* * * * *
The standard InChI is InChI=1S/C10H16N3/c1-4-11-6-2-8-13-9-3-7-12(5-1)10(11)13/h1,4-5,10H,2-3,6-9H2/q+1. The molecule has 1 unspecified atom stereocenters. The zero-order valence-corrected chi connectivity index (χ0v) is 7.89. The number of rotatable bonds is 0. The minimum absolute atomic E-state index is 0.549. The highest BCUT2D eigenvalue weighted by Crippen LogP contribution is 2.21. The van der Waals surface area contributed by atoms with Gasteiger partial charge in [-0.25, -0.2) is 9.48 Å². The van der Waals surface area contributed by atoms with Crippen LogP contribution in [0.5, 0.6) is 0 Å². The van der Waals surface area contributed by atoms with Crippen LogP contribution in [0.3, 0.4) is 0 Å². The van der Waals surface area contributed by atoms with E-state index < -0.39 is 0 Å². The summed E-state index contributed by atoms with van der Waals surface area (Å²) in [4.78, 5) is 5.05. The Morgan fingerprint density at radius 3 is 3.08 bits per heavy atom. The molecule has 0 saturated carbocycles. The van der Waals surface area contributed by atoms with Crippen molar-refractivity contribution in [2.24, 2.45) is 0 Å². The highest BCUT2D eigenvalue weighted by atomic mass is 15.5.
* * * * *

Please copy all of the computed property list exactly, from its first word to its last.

The standard InChI is InChI=1S/C10H16N3/c1-4-11-6-2-8-13-9-3-7-12(5-1)10(11)13/h1,4-5,10H,2-3,6-9H2/q+1. The molecule has 1 unspecified atom stereocenters. The zero-order valence-corrected chi connectivity index (χ0v) is 7.89. The number of rotatable bonds is 0. The minimum absolute atomic E-state index is 0.549. The highest BCUT2D eigenvalue weighted by Crippen LogP contribution is 2.21. The van der Waals surface area contributed by atoms with Gasteiger partial charge in [-0.25, -0.2) is 9.48 Å². The van der Waals surface area contributed by atoms with Crippen LogP contribution in [0.5, 0.6) is 0 Å². The van der Waals surface area contributed by atoms with Crippen LogP contribution in [0.3, 0.4) is 0 Å². The van der Waals surface area contributed by atoms with E-state index < -0.39 is 0 Å². The summed E-state index contributed by atoms with van der Waals surface area (Å²) in [4.78, 5) is 5.05. The Morgan fingerprint density at radius 3 is 3.08 bits per heavy atom. The molecule has 0 saturated carbocycles. The van der Waals surface area contributed by atoms with Crippen molar-refractivity contribution in [2.24, 2.45) is 0 Å². The highest BCUT2D eigenvalue weighted by atomic mass is 15.5.